Residential heating fires peak in the early evening from 5 to 9 p.m., accounting for 29% of heating-related home fires.
Confined fires (fires confined to chimneys, flues or fuel burners) accounted for 75% percent of residential building heating fires.
Combustible materials that were too close to the heat source accounted for 29% of non-confined fires.
Annual estimated occurrence: 1,650 portable heater fires in residential
Portable heater fires caused an estimated 90 deaths, 175 injuries, and $84 million in property loss.
In 54% of the fires, the heat source was too close to combustible objects
About 37% of portable heater fires started in bedrooms.
In bedroom fires caused by portable heaters, the leading items ignited (23%) were bedding, such as blankets, sheets, and comforters.
Here’s a short USFA safety clip related to portable heaters.
Heating safety tips
Fire prevention experts say there are many practices you can take to reduce your risk of a heating-related fire in your home. Here are few safety tips we’ve compiled from the experts
Practice the 3-foot safety rule. Keep combustible materials away from the furnace, fireplace, wood stove, or portable space heater.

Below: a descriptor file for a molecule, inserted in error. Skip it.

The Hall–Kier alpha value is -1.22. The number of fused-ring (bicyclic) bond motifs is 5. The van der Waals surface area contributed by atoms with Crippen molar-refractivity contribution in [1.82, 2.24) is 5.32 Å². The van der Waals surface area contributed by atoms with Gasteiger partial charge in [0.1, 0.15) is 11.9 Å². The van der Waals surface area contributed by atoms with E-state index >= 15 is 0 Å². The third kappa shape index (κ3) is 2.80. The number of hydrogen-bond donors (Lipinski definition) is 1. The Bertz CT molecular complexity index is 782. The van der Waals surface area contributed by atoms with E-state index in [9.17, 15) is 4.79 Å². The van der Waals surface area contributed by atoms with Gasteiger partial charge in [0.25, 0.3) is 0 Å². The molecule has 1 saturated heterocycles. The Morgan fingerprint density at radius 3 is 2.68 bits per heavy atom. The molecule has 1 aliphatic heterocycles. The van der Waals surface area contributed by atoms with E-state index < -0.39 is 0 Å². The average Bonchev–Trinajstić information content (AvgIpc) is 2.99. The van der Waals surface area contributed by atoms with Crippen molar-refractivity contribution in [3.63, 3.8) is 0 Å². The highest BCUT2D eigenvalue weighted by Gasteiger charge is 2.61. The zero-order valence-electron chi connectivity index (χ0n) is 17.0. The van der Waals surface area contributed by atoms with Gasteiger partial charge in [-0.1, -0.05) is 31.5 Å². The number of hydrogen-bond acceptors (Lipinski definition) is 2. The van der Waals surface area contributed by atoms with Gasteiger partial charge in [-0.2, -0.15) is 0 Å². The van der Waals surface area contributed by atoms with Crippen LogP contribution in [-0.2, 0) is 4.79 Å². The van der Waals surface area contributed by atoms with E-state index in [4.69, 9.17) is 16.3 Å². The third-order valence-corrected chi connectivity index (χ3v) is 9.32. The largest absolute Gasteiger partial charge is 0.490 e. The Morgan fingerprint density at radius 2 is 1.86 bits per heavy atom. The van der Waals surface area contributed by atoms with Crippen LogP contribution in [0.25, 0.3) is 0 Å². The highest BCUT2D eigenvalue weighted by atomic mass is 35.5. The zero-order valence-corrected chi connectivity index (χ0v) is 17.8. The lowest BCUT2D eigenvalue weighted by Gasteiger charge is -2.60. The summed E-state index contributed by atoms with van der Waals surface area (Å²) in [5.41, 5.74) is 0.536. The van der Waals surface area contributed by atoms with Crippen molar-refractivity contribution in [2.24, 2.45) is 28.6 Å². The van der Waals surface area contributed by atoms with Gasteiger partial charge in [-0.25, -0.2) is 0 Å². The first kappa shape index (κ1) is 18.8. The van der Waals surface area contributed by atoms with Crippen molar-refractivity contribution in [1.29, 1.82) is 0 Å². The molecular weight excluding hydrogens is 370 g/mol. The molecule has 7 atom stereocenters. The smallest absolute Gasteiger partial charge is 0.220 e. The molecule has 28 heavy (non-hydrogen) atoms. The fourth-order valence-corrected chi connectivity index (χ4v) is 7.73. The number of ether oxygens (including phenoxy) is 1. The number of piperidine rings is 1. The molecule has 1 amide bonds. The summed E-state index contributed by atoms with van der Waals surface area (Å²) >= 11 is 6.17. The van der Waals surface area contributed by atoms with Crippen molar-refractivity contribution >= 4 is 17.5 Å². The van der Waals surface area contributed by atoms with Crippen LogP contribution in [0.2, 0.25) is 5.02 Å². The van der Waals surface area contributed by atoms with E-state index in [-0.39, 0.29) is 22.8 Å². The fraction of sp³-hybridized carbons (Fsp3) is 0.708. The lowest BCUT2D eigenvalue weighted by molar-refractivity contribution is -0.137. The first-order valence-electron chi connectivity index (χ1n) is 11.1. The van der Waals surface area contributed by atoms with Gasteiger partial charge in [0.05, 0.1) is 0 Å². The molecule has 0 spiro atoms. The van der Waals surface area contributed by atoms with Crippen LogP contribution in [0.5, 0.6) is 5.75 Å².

Maintain a “kid-free zone” around open fires and space heaters. Again, 3 feet is the recommended distance.,
Inspect, clean and test. Have qualified heating professionals inspect and clean furnaces, chimneys and heating equipment every year. Replace batteries in your fire alarms in the spring and fall, and test smoke alarms at least once a month.
We had our first snowfall of the season yesterday … OK, depending on where you live, it was only a few wimpy flakes. But take it as Mother Nature’s gentle advance warning: Winter is on it’s way – get your snowblower ready.
If you have a snowblower, take it out of storage now and test it out – you don’t want to get caught short in the first storm. Popular Mechanics has some tips for how to start your snowblower – including some tips for blowers that are stubborn about starting.